## 4.1 Increasing and Decreasing Functions

A function is increasing if as we move along the curve from left to right the curve is rising (Figure [fig:Ch6-Increasing-Fig1](a)). Mathematically speaking, a function \(f\) is increasing on an interval \(I\) if \[f(x_{1})<f(x_{2})\quad\text{whenever}\quad x_{1}<x_{2}\text{ in }I\]

A function is decreasing if as we move along the curve from left to right, the curve is falling (Figure [fig:Ch6-Increasing-Fig1](b)). Mathemtically speaking, \(f\) is a decreasing function on \(I\) if \[f(x_{1})>f(x_{2})\quad\text{whenever}\quad x_{1}<x_{2}\text{ in }I.\]

A function is constant if its graph is horizontal (Figure [fig:Ch6-Increasing-Fig1](c)). Mathematically speaking, we say \(f\) is constant on \(I\) if \[f(x_{1})=f(x_{2})\quad\text{for all points }x_{1}\text{ and }x_{2}\text{ in }I.\]

(a) Increasing function. \(x_{1}<x_{2}\Rightarrow f(x_{1})<f(x_{2})\). (b) Decreasing function. \(x_{1}<x_{2}\Rightarrow f(x_{1})<f(x_{2})\). (c) Constant function. For every \(x_{1}\) and \(x_{2}\) in the domain: \(f(x_{1})=f(x_{2})\).

A function may be sometimes increasing and sometimes decreasing (or neither). For example, the graph of \(f(x)=2x^{3}-12x^{2}+18x-2\) is illustrated in Figure 4.1. At \(x=1\) the function ceases to increase and begins decreasing; at \(x=3\), the reverse is true. At \(x=1\) and \(x=3\) the tangent to the curve is evidently parallel to the \(x\)-axis, meaning the slope is zero. We will talk about this kind of points in Section [sec:Ch4-Extreme-values].

#### Slope of graph and increasing and decreasing functions

It is evident from Figure 4.2 that on the interval where a function \(f(x)\) is increasing, the tangent line makes a positive acute angle \(\theta\) with the positive \(x\)-axis; hence \[\text{slope}=\tan\theta=f'(x)>0\] and on the interval where the function is decreasing, the tangent line makes an obtuse angle \(\theta\) with the positive \(x\)-axis; hence \[\text{slope}=\tan\theta=f'(x)<0.\]

#### 4.1.0.1 Tests for determining where a function is increasing and where decreasing

From the above observations, we may guess that \(f\) is increasing function if \(f'(x)>0\) and is decreasing if \(f'(x)<0\). Let’s see how we can verify that.

First let us suppose that \(f'(x)=dy/dx\) is positive. Then since \(dy/dx\) is the limit of \(\Delta y/\Delta x\), it follows that, we have \[\frac{\Delta y}{\Delta x}>0,\] for sufficiently small values of \(\Delta x\). This means that if \(\Delta x=x-x_{0}\) is positive then \(\Delta y=f(x)-f(x_{0})\) is also positive; that is, \[\Delta x=x-x_{0}>0\Rightarrow\Delta y=f(x)-f(x_{0})>0\] or \[x_{0}<x\Rightarrow f(x_{0})<f(x).\] Therefore, an increase of \(x\) causes an increase of \(y=f(x)\). From this argument, we learn that we can verify a differentiable function is increasing where its derivative is positive \[f'(x)=\frac{dy}{dx}=\lim_{\Delta x\to0}\frac{\Delta y}{\Delta x}>0.\] Analogously, if \(dy/dx<0\), it follows that \(\Delta y/\Delta x<0\) for sufficiently small values of \(\Delta x\); that is if \(\Delta x>0\), then \(\Delta y<0\) or an increase of \(x\) causes a decrease of \(y=f(x)\).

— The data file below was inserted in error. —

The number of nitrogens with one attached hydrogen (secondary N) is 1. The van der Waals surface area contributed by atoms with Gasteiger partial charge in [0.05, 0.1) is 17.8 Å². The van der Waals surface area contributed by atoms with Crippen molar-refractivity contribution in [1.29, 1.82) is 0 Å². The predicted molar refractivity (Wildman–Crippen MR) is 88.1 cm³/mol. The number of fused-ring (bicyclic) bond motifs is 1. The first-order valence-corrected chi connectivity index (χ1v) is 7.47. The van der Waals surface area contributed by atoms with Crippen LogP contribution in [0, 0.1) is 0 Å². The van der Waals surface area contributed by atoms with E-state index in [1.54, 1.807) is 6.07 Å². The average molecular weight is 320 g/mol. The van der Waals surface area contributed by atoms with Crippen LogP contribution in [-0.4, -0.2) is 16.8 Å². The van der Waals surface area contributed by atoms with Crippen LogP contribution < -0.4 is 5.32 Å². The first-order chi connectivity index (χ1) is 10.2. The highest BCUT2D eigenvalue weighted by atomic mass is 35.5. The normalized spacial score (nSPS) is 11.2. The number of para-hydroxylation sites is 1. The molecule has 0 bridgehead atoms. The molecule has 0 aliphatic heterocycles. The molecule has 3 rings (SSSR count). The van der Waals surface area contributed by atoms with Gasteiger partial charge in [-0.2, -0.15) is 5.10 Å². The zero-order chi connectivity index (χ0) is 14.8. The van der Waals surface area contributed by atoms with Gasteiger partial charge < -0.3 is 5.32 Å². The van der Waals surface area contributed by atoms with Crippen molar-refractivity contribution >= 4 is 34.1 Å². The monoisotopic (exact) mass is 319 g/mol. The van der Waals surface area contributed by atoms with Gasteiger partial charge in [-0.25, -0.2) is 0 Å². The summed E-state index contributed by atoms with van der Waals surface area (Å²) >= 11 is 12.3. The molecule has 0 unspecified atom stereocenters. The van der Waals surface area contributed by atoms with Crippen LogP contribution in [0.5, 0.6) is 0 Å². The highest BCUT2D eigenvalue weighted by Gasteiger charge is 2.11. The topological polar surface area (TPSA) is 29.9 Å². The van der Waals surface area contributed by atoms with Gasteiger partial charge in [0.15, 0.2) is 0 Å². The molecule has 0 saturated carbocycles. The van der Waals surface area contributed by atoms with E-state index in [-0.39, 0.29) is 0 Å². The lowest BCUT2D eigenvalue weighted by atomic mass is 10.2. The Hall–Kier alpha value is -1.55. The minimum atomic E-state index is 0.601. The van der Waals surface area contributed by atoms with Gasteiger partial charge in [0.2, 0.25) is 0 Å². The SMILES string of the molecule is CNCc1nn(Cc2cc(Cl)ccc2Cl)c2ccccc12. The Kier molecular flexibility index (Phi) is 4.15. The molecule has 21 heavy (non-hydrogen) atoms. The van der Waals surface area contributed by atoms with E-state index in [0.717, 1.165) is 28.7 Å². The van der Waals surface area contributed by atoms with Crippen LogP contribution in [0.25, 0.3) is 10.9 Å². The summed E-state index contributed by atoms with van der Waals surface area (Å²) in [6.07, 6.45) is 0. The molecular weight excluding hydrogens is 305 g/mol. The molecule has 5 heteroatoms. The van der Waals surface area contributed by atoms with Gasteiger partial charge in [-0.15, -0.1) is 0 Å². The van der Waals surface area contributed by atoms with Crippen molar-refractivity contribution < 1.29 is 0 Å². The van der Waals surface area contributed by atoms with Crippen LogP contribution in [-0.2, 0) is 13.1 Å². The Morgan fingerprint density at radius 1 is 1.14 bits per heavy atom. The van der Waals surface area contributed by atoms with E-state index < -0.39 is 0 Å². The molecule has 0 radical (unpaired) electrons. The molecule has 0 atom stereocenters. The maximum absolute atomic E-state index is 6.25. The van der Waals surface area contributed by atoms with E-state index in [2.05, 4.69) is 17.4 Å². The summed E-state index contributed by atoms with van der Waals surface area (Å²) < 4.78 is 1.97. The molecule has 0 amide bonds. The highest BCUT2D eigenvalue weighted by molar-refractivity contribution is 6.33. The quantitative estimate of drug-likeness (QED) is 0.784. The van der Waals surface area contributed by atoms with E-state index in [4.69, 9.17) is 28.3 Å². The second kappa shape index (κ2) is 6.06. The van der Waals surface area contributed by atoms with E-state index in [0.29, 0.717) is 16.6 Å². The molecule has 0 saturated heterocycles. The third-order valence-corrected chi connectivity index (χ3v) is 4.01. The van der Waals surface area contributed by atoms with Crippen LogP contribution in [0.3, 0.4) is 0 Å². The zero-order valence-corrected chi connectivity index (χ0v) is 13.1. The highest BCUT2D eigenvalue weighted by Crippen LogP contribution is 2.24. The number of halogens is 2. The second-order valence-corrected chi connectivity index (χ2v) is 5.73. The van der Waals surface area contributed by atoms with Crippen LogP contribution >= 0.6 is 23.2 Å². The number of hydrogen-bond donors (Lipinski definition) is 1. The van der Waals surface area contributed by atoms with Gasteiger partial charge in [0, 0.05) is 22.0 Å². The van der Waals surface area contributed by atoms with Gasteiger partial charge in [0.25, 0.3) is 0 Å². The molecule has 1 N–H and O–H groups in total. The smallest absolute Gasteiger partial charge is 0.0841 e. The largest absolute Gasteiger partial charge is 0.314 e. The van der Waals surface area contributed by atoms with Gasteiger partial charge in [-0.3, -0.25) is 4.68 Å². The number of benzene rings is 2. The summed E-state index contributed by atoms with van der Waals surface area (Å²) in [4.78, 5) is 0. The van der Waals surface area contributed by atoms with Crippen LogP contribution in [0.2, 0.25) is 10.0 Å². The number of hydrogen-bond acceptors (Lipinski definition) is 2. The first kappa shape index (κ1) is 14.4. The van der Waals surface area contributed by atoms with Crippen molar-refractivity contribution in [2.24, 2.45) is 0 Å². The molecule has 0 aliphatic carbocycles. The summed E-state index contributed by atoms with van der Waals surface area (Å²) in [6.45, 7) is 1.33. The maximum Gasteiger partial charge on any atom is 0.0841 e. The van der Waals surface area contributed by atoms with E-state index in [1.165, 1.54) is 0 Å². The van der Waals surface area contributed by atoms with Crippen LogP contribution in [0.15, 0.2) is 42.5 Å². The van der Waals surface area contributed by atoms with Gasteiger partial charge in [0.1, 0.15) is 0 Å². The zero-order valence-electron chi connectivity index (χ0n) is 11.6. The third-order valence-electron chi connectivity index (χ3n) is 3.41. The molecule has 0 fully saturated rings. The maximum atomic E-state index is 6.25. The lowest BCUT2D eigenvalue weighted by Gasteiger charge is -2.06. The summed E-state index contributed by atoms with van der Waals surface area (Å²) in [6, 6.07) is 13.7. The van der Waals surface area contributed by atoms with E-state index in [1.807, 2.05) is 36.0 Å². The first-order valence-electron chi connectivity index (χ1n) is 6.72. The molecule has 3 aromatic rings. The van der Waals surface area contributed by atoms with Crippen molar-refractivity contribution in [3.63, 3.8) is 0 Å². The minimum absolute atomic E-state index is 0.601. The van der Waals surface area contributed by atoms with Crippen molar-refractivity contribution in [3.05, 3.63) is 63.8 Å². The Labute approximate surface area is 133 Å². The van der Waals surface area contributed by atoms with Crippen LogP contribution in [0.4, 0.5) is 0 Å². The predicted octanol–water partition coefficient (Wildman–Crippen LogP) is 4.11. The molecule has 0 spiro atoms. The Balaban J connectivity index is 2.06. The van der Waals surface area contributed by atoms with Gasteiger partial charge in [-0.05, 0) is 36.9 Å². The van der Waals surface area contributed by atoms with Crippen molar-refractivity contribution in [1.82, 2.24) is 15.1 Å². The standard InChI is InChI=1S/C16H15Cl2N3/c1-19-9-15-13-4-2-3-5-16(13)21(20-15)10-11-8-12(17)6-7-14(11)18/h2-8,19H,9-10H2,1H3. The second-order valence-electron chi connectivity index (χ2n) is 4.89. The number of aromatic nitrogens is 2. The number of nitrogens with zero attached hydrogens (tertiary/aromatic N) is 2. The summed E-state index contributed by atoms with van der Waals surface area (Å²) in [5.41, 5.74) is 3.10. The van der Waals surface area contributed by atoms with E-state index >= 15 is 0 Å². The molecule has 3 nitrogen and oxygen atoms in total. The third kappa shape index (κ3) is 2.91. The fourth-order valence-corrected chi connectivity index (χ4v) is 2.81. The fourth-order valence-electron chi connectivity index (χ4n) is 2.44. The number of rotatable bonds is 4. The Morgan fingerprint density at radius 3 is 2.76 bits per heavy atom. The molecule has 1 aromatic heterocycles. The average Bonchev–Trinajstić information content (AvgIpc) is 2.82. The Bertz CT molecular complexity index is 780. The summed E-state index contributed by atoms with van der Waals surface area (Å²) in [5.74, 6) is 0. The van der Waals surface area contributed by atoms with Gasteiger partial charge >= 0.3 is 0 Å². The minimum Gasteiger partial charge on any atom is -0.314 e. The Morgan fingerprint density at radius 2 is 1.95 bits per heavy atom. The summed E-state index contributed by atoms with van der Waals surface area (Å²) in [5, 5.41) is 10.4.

** 4.1**. **Increasing/Decreasing
Test.**

*(a) If \(f'(x)>0\) for
every \(x\) in an interval, then \(f\) is increasing \((\nearrow)\) on that interval*

*(b) If \(f'(x)<0\) for
every \(x\) in an interval, then \(f\) is decreasing \((\searrow)\) on that interval.*

*(c) If \(f'(x)=0\) for every
\(x\) in an interval, then \(f\) is constant on that interval.*

In applying this theorem, we need to determine the sign of \(f'(x)\). If \(f'(x)\) is a polynomial, this may be conveniently done by breaking it up into factors and determining the sign of each factor. A factor of the form \(x-a\) is negative when \(x<a\) and is positive when \(x>a\).

Suppose, then, we wish to determine the sign of \[(x+2)(x-1)(x-3).\]

When \(-\infty<x<-2\), all three factors are negative, and thus the product is negative \[(-)(-)(-)=(-).\]

When \(-2<x<1\), the first factor is positive, and the other factors are negative. Therefore, the product is positive \[(+)(-)(-)=(+).\]

When \(1<x<3\), the first two factors are positive, but the last factor is negative. Therefore, the product is negative \[(+)(+)(-)=(-).\]

When \(3<x<+\infty\), all three factors are positive, and the product is positive too \[(+)(+)(+)=(+).\]

Obviously the product is zero at \(-2,1\), and \(3\). We may summarize these into the following “sign table.”

\(x\) | \(-\infty\) | \(-2\) | 1 | 3 | \(+\infty\) | ||||
---|---|---|---|---|---|---|---|---|---|

sign of \((x+2)\) | \(-\) | \(0\) | \(+\) | \(+\) | \(+\) | \(+\) | \(+\) | ||

sign of \((x-1)\) | \(-\) | \(-\) | \(-\) | \(0\) | \(+\) | \(+\) | \(+\) | ||

sign of \((x-3)\) | \(-\) | \(-\) | \(-\) | \(-\) | \(-\) | \(0\) | \(+\) | ||

\(\therefore\) sign of product | \(-\) | \(0\) | \(+\) | \(0\) | \(-\) | \(0\) | \(+\) |

**Example 4.1**. Determine where \(f(x)=x^{2}e^{-x}\) is increasing and where
it is decreasing.

**Solution**

Let’s find the derivative of \(f\): \[f(x)=x^{2}e^{-x}\Rightarrow f'(x)=2xe^{-x}-x^{2}e^{-x}=e^{-x}(2x-x^{2}).\] Because \(e^{-x}>0\), the sign of \(f'(x)\) is solely determined by \(2x-x^{2}=x(2-x).\)

\(x\) | \(-\infty\) | 0 | 2 | \(+\infty\) | |||
---|---|---|---|---|---|---|---|

sign of \(x\) | \(—\) | \(0\) | \(+++\) | \(+\) | \(+++\) | ||

sign of \(2-x\) | \(+++\) | \(+\) | \(+++\) | \(0\) | \(—\) | ||

\(\therefore\) sign of \(f'(x)\) | \(—\) | \(0\) | \(+++\) | \(0\) | \(—\) | ||

Increaing/Decreasing \(f(x)\) | \(\searrow\) | \(\nearrow\) | \(\searrow\) |

This table shows that \(f(x)\) is decreasing on \((-\infty,0]\cup[2,+\infty)\) (because \(f'(x)<0\)) and is increasing on \([0,2]\) (because \(f'(x)>0\)). The graph of \(f\) is shown in the following figure.

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